A Guangzhou court has sentenced three activists—a former rights lawyer, editor, and university teacher—for “inciting subversion of state power” by promoting non-violent civil disobedience. From AFP:
Tang Jingling received a five-year sentence, while Yuan Xinting and Wang Qingying were given three-and-a-half and two-and-a-half-year terms respectively, Amnesty International said.
They added in a statement to prosecutors, posted online by the activists’ lawyers, that they had rented an office to study, print, and mail several books including one titled On Strategic Non-violent Conflict: Thinking about the Fundamentals.
They were also accused of disseminating “From Dictatorship to Democracy” by Gene Sharp, an expert on non-violent social movements.
The books “have been confirmed to have serious political transgressions”, police added. [Source]
Yuan’s lawyer Hu Xinfan told The New York Times that Tang had denounced the court as “a tool of political persecution” and refused to endorse its legitimacy by appealing the verdict. The other two are undecided. The 20 months they have already spent in detention will be counted towards their sentences, Hu said.
The three were among dozens detained in May 2014 as authorities sought to stifle commemoration of the 25th anniversary of the June 4th crackdown. That September, the U.N. Human Rights Council’s Working Group on Arbitrary Detention called for their immediate release. Their lawyers were reportedly attacked and surveilled before their first trial last June, and then dismissed by the defendants in a move often employed to protest procedural violations.
By the time the trial resumed the following month, Wang’s lawyer Sui Muqing had himself been swept up in the “Black Friday” crackdown on rights attorneys and activists. He was “released on bail” earlier this month, but others have been charged with crimes including subversion of state power. Human Rights Watch’s Sophie Richardson described Tang and the others’ sentences as a bad omen for these cases:
“The Chinese government needs to stop equating peaceful criticism with subversion if it is to make any progress towards respecting rights,” said Sophie Richardson, China director. “The prosecution of three rights activists on such dubious charges shows how far Beijing needs to go.”
[…] The case has been marred by multiple procedural violations and all three have been allegedly mistreated while in detention. According to Wang Qingying’s lawyer, Wang has been repeatedly beaten by fellow detainees and guards, forced to wear handcuffs and leg irons for 15 days, and subjected to forced labor every day. The authorities have also refused one of the lawyers’ requests to copy case material and denied the defendants’ right to communicate with their families. Tang Jingling was unable to meet with one of his lawyers for at least two months after he was taken into custody. The lawyers for all three have repeatedly been denied regular access to their clients. None were given adequate medical treatment when they were ill, nor allowed yard time for 15 months between May 2014 and September 2015 even though Detention Center Regulations require detainees be given time daily for outdoor activities.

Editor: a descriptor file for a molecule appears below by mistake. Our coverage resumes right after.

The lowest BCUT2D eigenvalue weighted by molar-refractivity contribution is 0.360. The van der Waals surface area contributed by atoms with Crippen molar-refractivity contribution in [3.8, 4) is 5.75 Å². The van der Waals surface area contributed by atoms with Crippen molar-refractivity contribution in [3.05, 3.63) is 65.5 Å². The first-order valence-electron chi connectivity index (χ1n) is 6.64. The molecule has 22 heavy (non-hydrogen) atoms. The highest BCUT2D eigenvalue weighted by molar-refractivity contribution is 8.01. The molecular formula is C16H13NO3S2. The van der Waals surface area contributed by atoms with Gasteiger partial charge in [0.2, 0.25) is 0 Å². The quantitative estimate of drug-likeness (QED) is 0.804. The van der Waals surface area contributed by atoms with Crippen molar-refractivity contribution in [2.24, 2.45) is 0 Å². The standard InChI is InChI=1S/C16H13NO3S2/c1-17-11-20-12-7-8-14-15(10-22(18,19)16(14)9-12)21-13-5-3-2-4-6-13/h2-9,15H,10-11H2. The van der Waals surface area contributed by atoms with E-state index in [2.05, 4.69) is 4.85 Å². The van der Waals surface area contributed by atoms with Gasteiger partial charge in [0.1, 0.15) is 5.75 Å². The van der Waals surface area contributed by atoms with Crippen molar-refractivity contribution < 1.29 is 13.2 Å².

[…] “The sentences for Tang, Yuan, and Wang don’t bode well for the more than a dozen human rights lawyers likely to stand trial soon for similar ‘subversion’ charges,” Richardson said. “The authorities should step in and end these prosecutions now.” [Source]
Amnesty International’s Patrick Poon similarly described the verdicts as “a gross injustice,” and accused the government of “arbitrarily silencing government critics” under the guise of defending state security.
Meanwhile, the campaign against civil society continues with the closure of a prominent women’s legal aid center in Beijing. The news comes amid growing pressure on NGOs, and follows the deportation of Peter Dahlin, the founder of another legal aid organization in the capital. From The New York Times’ Didi Kirsten Tatlow:
As word spread of the closing of the Beijing Zhongze Women’s Legal Counseling and Service Center, many women’s rights advocates expressed shock. The center was highly symbolic for having been born of the United Nations Fourth World Conference on Women in Beijing in 1995, a moment when China, struggling to be accepted internationally after the 1989 military suppression of pro-democracy demonstrations at Tiananmen Square, loosened controls on civil society activities.
[…] “It looks like they are trying to crush all people with any influence,” said a longtime women’s rights campaigner who requested anonymity while discussing a politically sensitive matter. “As far as well-known people go today, it’s ‘kill one and scare 100’ to make sure no one else tries to do anything. Controls on thought and speech are intensifying. The repression of lawyers and NGOs is growing.”
[…] The closing of the center signifies a tightening of the restrictions on civil society because its work helping women in domestic violence, child custody, land rights and employment disputes had long been tolerated by the government, said Maya Wang, a researcher on China with the advocacy group Human Rights Watch in Hong Kong.
[…] “The Chinese government is increasingly hostile of civil society actors who are doing work that was tolerated in the past,” especially groups with links to international organizations, she said. [Source]